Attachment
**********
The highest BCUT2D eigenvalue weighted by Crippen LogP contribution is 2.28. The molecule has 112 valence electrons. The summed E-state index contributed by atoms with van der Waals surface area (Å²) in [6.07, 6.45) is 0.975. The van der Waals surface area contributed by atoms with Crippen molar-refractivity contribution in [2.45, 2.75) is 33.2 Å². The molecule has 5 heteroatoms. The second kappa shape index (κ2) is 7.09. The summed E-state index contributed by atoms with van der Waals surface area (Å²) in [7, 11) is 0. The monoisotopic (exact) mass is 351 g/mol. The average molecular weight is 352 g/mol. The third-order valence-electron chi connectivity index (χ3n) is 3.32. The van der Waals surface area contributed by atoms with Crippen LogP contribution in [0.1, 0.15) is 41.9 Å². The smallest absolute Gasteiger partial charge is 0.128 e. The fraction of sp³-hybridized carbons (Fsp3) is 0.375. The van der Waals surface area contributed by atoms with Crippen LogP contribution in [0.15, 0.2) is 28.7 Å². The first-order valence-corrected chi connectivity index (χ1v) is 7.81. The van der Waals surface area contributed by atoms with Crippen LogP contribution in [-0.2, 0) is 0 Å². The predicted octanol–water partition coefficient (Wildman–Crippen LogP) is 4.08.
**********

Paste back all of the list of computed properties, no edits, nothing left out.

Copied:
The highest BCUT2D eigenvalue weighted by Crippen LogP contribution is 2.28. The molecule has 112 valence electrons. The summed E-state index contributed by atoms with van der Waals surface area (Å²) in [6.07, 6.45) is 0.975. The van der Waals surface area contributed by atoms with Crippen molar-refractivity contribution in [2.45, 2.75) is 33.2 Å². The molecule has 5 heteroatoms. The second kappa shape index (κ2) is 7.09. The summed E-state index contributed by atoms with van der Waals surface area (Å²) in [7, 11) is 0. The monoisotopic (exact) mass is 351 g/mol. The average molecular weight is 352 g/mol. The third-order valence-electron chi connectivity index (χ3n) is 3.32. The van der Waals surface area contributed by atoms with Crippen LogP contribution in [0.1, 0.15) is 41.9 Å². The smallest absolute Gasteiger partial charge is 0.128 e. The fraction of sp³-hybridized carbons (Fsp3) is 0.375. The van der Waals surface area contributed by atoms with Crippen LogP contribution in [0.15, 0.2) is 28.7 Å². The first-order valence-corrected chi connectivity index (χ1v) is 7.81. The van der Waals surface area contributed by atoms with Crippen LogP contribution in [-0.2, 0) is 0 Å². The predicted octanol–water partition coefficient (Wildman–Crippen LogP) is 4.08.